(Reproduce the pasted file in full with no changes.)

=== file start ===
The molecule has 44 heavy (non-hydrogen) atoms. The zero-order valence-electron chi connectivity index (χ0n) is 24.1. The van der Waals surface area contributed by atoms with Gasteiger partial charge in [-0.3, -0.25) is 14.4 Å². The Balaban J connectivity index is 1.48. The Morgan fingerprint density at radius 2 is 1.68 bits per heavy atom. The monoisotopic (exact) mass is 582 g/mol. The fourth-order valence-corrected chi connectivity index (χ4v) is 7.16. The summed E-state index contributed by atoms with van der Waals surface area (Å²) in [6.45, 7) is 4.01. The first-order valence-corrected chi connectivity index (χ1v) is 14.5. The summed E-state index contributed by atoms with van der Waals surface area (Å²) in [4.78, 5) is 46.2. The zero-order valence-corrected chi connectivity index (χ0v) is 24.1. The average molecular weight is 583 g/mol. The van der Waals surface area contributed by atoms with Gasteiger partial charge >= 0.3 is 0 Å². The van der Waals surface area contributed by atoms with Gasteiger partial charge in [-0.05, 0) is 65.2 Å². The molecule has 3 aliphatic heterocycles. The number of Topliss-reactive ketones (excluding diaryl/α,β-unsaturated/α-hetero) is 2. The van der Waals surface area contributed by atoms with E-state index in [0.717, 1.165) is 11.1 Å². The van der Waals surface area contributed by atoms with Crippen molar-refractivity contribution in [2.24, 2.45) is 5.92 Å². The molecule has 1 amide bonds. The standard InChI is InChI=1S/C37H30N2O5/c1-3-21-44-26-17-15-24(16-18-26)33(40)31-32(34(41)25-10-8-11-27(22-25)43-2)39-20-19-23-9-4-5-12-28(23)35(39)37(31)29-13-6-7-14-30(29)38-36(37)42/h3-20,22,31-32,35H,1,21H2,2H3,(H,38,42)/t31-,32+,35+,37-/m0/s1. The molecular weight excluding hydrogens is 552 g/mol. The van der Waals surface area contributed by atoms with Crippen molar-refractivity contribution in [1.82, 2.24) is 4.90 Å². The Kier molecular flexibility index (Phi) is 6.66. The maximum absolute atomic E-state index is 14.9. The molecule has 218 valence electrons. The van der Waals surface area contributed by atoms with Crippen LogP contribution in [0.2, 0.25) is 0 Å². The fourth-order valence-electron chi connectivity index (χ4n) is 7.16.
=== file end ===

The molecule has 44 heavy (non-hydrogen) atoms. The zero-order valence-electron chi connectivity index (χ0n) is 24.1. The van der Waals surface area contributed by atoms with Gasteiger partial charge in [-0.3, -0.25) is 14.4 Å². The Balaban J connectivity index is 1.48. The Morgan fingerprint density at radius 2 is 1.68 bits per heavy atom. The monoisotopic (exact) mass is 582 g/mol. The fourth-order valence-corrected chi connectivity index (χ4v) is 7.16. The summed E-state index contributed by atoms with van der Waals surface area (Å²) in [6.45, 7) is 4.01. The first-order valence-corrected chi connectivity index (χ1v) is 14.5. The summed E-state index contributed by atoms with van der Waals surface area (Å²) in [4.78, 5) is 46.2. The zero-order valence-corrected chi connectivity index (χ0v) is 24.1. The average molecular weight is 583 g/mol. The van der Waals surface area contributed by atoms with Gasteiger partial charge >= 0.3 is 0 Å². The van der Waals surface area contributed by atoms with Gasteiger partial charge in [-0.05, 0) is 65.2 Å². The molecule has 3 aliphatic heterocycles. The number of Topliss-reactive ketones (excluding diaryl/α,β-unsaturated/α-hetero) is 2. The van der Waals surface area contributed by atoms with E-state index in [0.717, 1.165) is 11.1 Å². The van der Waals surface area contributed by atoms with Crippen molar-refractivity contribution in [2.24, 2.45) is 5.92 Å². The molecule has 1 amide bonds. The standard InChI is InChI=1S/C37H30N2O5/c1-3-21-44-26-17-15-24(16-18-26)33(40)31-32(34(41)25-10-8-11-27(22-25)43-2)39-20-19-23-9-4-5-12-28(23)35(39)37(31)29-13-6-7-14-30(29)38-36(37)42/h3-20,22,31-32,35H,1,21H2,2H3,(H,38,42)/t31-,32+,35+,37-/m0/s1. The molecular weight excluding hydrogens is 552 g/mol. The van der Waals surface area contributed by atoms with Crippen molar-refractivity contribution in [1.82, 2.24) is 4.90 Å². The Kier molecular flexibility index (Phi) is 6.66. The maximum absolute atomic E-state index is 14.9. The molecule has 218 valence electrons. The van der Waals surface area contributed by atoms with Crippen LogP contribution in [0.2, 0.25) is 0 Å². The fourth-order valence-electron chi connectivity index (χ4n) is 7.16.